It’s anyone’s guess what that subpoena is all about be it Bannon’s proximity to Trump and the wealth of information he can provide regarding Russian interference in the 2016 election or because his testimony could be so damning that the Committee under Nunes would possibly want to know what that information is before Mueller begins to conclude who did what re Russia. There are reasons to believe that the Intel Committee under Nunes is positioning itself to run interference for Trump as Mueller closes in on his inner circle. It may then be apparent that what Bannon has to say is information Nunes wants to have. It is just not clear why. Yet.
It is reasonable to conclude that Bannon’s testimony is in demand since his comments in the Michael Wolff book, ‘Fire and Fury’ in which he was quoted stating disparaging remarks about Trump, his actions, and those of his family. Bannon said in the book that Donald Trump’s son, Donald Trump Jr’s attendance with several Russians last year at Trump tower was treasonous and unpatriotic and even if it wasn’t the FBI should have been told about the meeting but were not. The meeting was intended to provide Russian-gathered information damning to Hillary Clinton during the 2016 campaign.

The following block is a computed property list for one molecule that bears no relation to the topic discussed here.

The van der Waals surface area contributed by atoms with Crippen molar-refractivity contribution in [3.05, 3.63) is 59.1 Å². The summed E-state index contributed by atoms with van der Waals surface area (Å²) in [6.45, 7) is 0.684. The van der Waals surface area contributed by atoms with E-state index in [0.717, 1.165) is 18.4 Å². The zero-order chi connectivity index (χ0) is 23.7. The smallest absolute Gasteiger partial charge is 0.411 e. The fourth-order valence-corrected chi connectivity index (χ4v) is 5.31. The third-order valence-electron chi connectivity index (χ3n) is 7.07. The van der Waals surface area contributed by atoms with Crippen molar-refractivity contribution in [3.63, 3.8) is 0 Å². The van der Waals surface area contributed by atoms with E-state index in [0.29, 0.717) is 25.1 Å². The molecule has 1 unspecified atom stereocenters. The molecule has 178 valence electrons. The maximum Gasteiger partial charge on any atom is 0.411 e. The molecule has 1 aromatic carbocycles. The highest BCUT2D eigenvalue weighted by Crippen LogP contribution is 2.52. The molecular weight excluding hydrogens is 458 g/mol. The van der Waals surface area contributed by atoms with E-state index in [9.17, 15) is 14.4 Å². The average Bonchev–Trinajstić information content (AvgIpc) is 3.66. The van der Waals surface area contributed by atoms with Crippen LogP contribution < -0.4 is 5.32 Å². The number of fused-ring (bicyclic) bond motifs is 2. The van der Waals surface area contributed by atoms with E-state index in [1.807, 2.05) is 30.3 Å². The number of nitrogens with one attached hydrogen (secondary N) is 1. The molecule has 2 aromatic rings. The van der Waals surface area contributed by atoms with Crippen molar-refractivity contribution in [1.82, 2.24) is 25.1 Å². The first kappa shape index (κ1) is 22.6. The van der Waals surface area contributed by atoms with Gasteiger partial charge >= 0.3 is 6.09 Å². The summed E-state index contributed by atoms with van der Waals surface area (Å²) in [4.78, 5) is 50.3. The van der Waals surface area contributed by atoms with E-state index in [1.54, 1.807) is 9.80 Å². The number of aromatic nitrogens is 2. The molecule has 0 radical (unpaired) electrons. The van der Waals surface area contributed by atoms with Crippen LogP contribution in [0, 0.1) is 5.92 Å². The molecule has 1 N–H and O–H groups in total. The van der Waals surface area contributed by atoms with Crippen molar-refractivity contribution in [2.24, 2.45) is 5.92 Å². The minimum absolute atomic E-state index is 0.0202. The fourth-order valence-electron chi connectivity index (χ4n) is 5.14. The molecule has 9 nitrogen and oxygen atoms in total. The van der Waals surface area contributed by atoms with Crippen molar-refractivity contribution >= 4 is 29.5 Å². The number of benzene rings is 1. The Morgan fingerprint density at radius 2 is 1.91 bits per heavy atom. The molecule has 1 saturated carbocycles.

Mueller subpoenaing Bannon to appear before a grand jury is significant because he would be under oath and without legal counsel. Bannon reportedly said he will tell all to Mueller but not the House Intel Committee. Mueller does not have to depose Bannon before a grand jury and it appears he will not but has agreed to take Bannon on voluntarily without jury and without sworn testimony. Bannon would still be subject to criminal charges if he lies to the FBI under oath or not.